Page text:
What is a Midwife?

The term midwife, derived from the Anglo Saxon word, “mit wif”, meaning “with woman,” was first recorded in 1300. Written accounts dating to the 2nd century confirm the role of midwives in the birthing process.

Midwifery is quite possibily the oldest profession on the planet, as women have been helping women to give birth since the dawn of humankind. Modern midwives provide care to women during normal pregnancies and deliveries and collaborate with and or refer to obstetricians or other physicians if health complications develop or the pregnancy becomes high-risk.
A Midwife is…

…a trained professional who offers expert care, education, counseling, and support to a woman and her newborn during the childbearing cycle. The midwife works with each woman and her family to identify their unique physical, social and emotional needs. In addition, many midwives provide well-woman gynecological care and family planning services. Midwives know how to watch for and identify potential or actual complications, and they can provide emergency treatment until additional assistance is available.

What do Midwives do?
Midwives offer:

* prenatal care that promotes informed decision-making;
* choice of birth place;
* education and counseling;
* labor support, birth and postpartum care;
* support for bonding;
* examination and evaluation of the newborn;
* breastfeeding support;
* counseling in early parenting; and
* well-woman care.

Midwifery Care: Midwives are experts on normal birth; obstetricians are experts on difficult or surgical births. The division of responsibility between two strong and respected professions creates the best conditions for optimal birth care.

Midwifery care is cost effective, midwifery fees are typically less than fees for comparable services provided by physicians; midwifery care saves money without sacrificing quality or safety.
Midwives provide personalized care

Women want more than technological care during pregnancy and birth. Midwives encourage participation by family members and provide continuous support during labor and birth.
Midwives trust the birth process
and affirm each individual
woman’s ability to give birth.
Midwives encourage informed choice

Midwives encourage women and their families to take an active part in their own health care. Pregnancy is an ideal time to educate mothers about nutrition, healthful birth practices breastfeeding and infant care.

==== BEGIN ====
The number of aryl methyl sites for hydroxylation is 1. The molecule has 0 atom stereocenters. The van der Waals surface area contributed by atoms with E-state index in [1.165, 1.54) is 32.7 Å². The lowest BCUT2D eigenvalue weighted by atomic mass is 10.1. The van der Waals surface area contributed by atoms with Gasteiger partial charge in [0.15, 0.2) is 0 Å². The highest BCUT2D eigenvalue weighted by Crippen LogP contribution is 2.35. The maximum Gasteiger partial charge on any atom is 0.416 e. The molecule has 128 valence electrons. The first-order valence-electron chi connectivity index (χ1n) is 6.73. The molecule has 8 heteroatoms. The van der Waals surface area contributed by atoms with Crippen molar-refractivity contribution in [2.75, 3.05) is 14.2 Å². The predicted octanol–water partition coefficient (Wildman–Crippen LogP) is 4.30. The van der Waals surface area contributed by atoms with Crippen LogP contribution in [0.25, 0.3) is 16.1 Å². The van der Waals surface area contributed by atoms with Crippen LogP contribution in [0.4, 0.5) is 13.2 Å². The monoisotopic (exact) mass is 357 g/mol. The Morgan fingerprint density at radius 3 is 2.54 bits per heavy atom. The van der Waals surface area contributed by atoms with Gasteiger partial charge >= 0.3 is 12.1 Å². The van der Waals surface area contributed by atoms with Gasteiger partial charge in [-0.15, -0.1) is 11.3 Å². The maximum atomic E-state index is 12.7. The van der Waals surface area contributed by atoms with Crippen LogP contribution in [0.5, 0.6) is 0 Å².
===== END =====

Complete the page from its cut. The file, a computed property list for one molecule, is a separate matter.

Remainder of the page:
Midwifery care offers choice of birth place

Midwives practice in homes and birth centers. Midwives support the right of the parents to choose the birth place that best suits their needs.
Midwifery care makes a difference.

Midwives worldwide have an excellent record of safety with numerous studies associating midwifery care with excellent outcomes. In five nations with the lowest infant mortality and lowest rates of technological intervention, midwives attend 70% of all births without a physician in the birth room.
Midwifery in the United States

Midwives are recognized throughout the world as the most appropriate maternity care provider for most women. Midwifery licensure and scope of practice in the United States is regulated by individual state laws. The following categories of professional midwives are recognized in the United States.

Direct-Entry Midwives “Direct-entry” midwives, who are licensed in some states, are not required to become nurses before training to be midwives. The Midwifery Education and Accreditation Council (MEAC) is currently accrediting direct-entry midwifery educational programs and apprenticeships in the United States. Direct-entry midwives’ legal status varies according to state, and they practice most often in birth centers and in homes. Currently in the state of Oregon licensure is optional, some midwives choose to become both certified and licensed and some chose to remain unlicensed. A licensed midwife is a LDM an unlicensed midwife is a DEM, some midwives are both LDM or DEMs and CPMs.

Certified Professional Midwives (CPMs) may gain their midwifery education through a variety of routes. They must have their midwifery skills and experience evaluated through the North American Registry of Midwives (NARM) certification process and pass the NARM Written Examination and Skills Assessment. The legal status of these nationally credentialed direct-entry midwives varies from state to state. In some of the states where they are also individually licensed, midwives’ services are reimbursable through Medicaid and private insurance carriers.

Certified Nurse-Midwives Certified Nurse-Midwives (CNMs) are educated in both nursing and midwifery. After attending an educational program accredited by the American College of Nurse-Midwives Certification Council (ACC), they must pass the ACC examination and can be licensed in the individual states in which they practice. CNMs practice most often in hospitals and birth centers. CNMs are often trained by obstetricians or physicians and often must practice under a obstetrician in a hospital setting. Most CNMs do not attend home births.

Source: “What is a Midwife” pamphlet written by Ina May Gaskin

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